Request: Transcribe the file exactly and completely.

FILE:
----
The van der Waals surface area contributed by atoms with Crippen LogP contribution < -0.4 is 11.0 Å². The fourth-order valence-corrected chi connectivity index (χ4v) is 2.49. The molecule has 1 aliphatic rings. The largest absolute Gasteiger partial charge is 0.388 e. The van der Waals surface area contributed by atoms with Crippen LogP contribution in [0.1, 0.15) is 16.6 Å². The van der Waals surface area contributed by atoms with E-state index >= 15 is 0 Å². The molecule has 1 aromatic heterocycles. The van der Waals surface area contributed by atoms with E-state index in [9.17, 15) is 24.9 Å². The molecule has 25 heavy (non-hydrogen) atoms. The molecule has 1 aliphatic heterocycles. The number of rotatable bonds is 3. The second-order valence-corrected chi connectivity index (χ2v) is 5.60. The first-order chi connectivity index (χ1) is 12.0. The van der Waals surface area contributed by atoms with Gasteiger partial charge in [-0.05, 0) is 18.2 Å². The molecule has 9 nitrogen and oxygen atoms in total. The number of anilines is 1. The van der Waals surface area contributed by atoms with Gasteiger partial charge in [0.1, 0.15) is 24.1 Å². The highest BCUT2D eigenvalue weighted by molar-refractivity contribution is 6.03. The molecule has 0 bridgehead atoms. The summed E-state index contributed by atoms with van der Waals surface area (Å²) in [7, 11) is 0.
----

The van der Waals surface area contributed by atoms with Crippen LogP contribution < -0.4 is 11.0 Å². The fourth-order valence-corrected chi connectivity index (χ4v) is 2.49. The molecule has 1 aliphatic rings. The largest absolute Gasteiger partial charge is 0.388 e. The van der Waals surface area contributed by atoms with Crippen LogP contribution in [0.1, 0.15) is 16.6 Å². The van der Waals surface area contributed by atoms with E-state index >= 15 is 0 Å². The molecule has 1 aromatic heterocycles. The van der Waals surface area contributed by atoms with E-state index in [9.17, 15) is 24.9 Å². The molecule has 25 heavy (non-hydrogen) atoms. The molecule has 1 aliphatic heterocycles. The number of rotatable bonds is 3. The second-order valence-corrected chi connectivity index (χ2v) is 5.60. The first-order chi connectivity index (χ1) is 12.0. The van der Waals surface area contributed by atoms with Gasteiger partial charge in [-0.05, 0) is 18.2 Å². The molecule has 9 nitrogen and oxygen atoms in total. The number of anilines is 1. The van der Waals surface area contributed by atoms with Gasteiger partial charge in [0.1, 0.15) is 24.1 Å². The highest BCUT2D eigenvalue weighted by molar-refractivity contribution is 6.03. The molecule has 0 bridgehead atoms. The summed E-state index contributed by atoms with van der Waals surface area (Å²) in [7, 11) is 0.